When Varrigan City is overrun by a group of terrorists and is turned into a game show called "DeathWatch," a man with a retractable chainsaw built onto one arm, enters the game with an unclear motive.


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Cast overview, first billed only:
Masasa Moyo ...
Amala / Female Reporter (voice) (as Massasa Moyo)
Von Twirlenkiller / The Shamans / Big Long Driller (voice)
Zombie / Soldier 7 / Scissors Man (voice)
Jude the Dude / Frank / Killseeker A (voice)
Grays / Gang Member / Master Son (George) (voice)
Agent XIII / Killseeker D / Police Chief (voice)
Tengu / Shogun Kokushimuso / Man A (voice)
Sum Yung / Patient / Man B (voice)
Kate Higgins ...
Naomi / RinRin (voice)
S. Scott Bullock ...
President / Yee Fung / Little Eddie (voice) (as Scott Bullock)
Big Bull Crocker / Scissors Man / Ninja (voice)
Jack Cayman (voice) (as Steven Blum)
Operator A / Kojack (voice)


When Varrigan City is overrun by a group of terrorists and is turned into a game show called "DeathWatch," a man with a retractable chainsaw built onto one arm, enters the game with an unclear motive.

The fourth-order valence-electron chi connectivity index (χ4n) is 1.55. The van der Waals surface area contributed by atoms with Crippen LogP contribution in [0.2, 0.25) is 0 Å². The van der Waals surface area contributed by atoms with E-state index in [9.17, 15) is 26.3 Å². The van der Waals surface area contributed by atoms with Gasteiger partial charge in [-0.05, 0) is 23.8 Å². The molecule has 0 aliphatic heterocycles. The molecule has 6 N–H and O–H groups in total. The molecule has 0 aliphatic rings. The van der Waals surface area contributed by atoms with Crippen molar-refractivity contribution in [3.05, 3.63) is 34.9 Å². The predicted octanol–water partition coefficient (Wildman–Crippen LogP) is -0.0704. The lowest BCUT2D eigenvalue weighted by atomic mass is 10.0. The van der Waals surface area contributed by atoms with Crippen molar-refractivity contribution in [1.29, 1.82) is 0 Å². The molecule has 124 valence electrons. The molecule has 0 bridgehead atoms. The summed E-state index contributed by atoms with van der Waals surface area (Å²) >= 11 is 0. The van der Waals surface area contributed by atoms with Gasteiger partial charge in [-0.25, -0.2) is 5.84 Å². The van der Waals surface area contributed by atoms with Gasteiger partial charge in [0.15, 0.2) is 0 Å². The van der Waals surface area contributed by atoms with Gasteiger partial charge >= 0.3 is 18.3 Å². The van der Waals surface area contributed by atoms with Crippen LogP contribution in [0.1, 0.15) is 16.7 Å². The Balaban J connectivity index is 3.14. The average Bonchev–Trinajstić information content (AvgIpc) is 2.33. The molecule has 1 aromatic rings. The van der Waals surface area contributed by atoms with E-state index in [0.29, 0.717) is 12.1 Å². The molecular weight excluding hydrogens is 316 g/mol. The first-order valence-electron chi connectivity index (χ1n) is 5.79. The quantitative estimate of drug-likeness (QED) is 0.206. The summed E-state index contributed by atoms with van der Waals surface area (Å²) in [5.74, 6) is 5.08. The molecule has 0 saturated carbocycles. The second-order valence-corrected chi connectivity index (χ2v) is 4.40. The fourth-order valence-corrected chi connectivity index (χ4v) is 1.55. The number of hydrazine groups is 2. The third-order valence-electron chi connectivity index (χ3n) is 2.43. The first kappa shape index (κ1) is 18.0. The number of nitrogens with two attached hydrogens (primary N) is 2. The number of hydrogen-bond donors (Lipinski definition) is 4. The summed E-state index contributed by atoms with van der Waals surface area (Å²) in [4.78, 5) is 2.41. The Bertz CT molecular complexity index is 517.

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Release Date:

10 March 2009 (USA)  »

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Technical Specs

Aspect Ratio:

1.78 : 1
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Did You Know?


Howard 'Buckshot' Holmes: I like to wash my pills down with a little scotch.
Kreese Kreely: I like to wash my scotch down with a little more scotch.
Howard 'Buckshot' Holmes: I like to wash the scotch I washed the scotch down with, with a little more scotch.
Kreese Kreely: I like scotch!
Howard 'Buckshot' Holmes: I like scotch!
See more »


Featured in Let's Play Chainsaw: Mad World - Part 4 (2010) See more »

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User Reviews

You make a left at Insane Avenue and keep going until you reach Sociopath Street